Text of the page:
Association of mild obstructive sleep apnea with cognitive performance, excessive daytime sleepiness, and quality of life in the general population: The Korean genome and epidemiology study (KoGES)

Hyun Kim, Robert J. Thomas, Chang Ho Yun, Rhoda Au, Seung Ku Lee, Sunghee Lee, Chol Shin

Research output: Contribution to journalArticle

5 Citations (Scopus)

Abstract

Study Objectives: Research points to impaired cognitive performance in sleep clinic patients with obstructive sleep apnea (OSA). However, inconsistent findings from various epidemiologic studies make this relationship less generalizable. The current study investigated the association between OSA and functional outcome measures, such as cognition, daytime sleepiness, and quality of life, in a Korean general population sample. Methods: A total of 1492 participants from the Korean Genome and Epidemiology Study (KoGES) were included in the analyses. The presence of OSA measured by overnight polysomnography (PSG) was defined by apnea-hypopnea index (AHI) >5. Cognitive performance was determined with scores from a comprehensive neuropsychological battery. Excessive daytime sleepiness and quality of life were additionally measured through subjective reports. Results: After adjusting for various demographic and medical characteristics, OSA was independently associated with lower performance in the Digit Symbol Test (52.73 ± 17.08 vs. 58.72 ± 18.03, OSA vs. not, p = .02). Hypoxia measures were not related to cognitive performance. OSA was associated with higher odds of displaying excessive daytime sleepiness (odds ratio = 1.72, 95% CI: 1.05-2.80), but there was no significant relationship between OSA and quality of life. Conclusions: Cognition was unexpectedly unaffected overall. However, OSA was associated with impairment in a multidomain test that taps skills generally associated with frontal lobe function. The results suggest that research on protective and adaptive brain mechanisms to OSA stress can provide unique insights into the brain-sleep interface. As the study runs longitudinally, it will enable future studies on the impact of OSA on cognitive decline.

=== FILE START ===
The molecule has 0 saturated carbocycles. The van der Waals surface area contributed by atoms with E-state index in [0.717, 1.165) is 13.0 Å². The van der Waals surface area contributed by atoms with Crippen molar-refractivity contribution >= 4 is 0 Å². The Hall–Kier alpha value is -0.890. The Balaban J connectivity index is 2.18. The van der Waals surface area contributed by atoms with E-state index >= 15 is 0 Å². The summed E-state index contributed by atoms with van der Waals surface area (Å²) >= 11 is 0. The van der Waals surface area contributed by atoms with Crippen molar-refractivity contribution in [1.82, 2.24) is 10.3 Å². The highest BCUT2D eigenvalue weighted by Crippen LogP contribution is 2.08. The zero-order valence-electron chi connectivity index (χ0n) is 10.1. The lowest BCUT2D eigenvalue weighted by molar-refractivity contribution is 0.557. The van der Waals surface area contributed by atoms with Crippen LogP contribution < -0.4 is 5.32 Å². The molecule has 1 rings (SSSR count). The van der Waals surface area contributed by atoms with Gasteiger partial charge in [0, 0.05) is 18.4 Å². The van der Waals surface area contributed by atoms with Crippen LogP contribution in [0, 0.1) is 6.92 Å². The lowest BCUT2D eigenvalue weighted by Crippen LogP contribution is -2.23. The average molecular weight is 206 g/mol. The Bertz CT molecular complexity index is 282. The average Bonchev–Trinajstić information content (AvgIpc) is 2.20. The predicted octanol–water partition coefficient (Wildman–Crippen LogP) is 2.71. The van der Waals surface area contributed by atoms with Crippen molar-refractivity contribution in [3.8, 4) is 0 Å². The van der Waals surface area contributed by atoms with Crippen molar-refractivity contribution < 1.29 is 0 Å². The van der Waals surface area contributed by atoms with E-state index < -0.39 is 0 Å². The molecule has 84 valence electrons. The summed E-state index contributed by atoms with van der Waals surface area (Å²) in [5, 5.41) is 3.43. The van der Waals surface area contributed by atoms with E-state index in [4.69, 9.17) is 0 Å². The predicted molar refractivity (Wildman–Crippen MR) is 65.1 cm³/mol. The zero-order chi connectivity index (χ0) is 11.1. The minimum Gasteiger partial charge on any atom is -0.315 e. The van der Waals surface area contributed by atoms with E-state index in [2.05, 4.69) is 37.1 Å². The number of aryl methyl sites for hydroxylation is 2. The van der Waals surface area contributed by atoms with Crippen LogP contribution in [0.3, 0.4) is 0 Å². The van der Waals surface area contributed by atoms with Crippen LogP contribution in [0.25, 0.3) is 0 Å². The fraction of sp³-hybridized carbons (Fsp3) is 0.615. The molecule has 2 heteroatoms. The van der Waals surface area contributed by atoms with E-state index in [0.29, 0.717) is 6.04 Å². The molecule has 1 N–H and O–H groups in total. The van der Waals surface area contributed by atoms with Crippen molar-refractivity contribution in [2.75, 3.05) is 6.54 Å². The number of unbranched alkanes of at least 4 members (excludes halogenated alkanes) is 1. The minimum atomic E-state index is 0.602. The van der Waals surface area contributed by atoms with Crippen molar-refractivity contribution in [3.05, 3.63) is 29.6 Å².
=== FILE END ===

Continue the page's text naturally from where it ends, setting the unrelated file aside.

Original languageEnglish
JournalSleep
Volume40
Issue number5
DOIs
Publication statusPublished - 2017 May 1

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Keywords

  • Cognition
  • Daytime sleepiness
  • General population
  • Obstructive sleep apnea

ASJC Scopus subject areas

  • Clinical Neurology
  • Physiology (medical)

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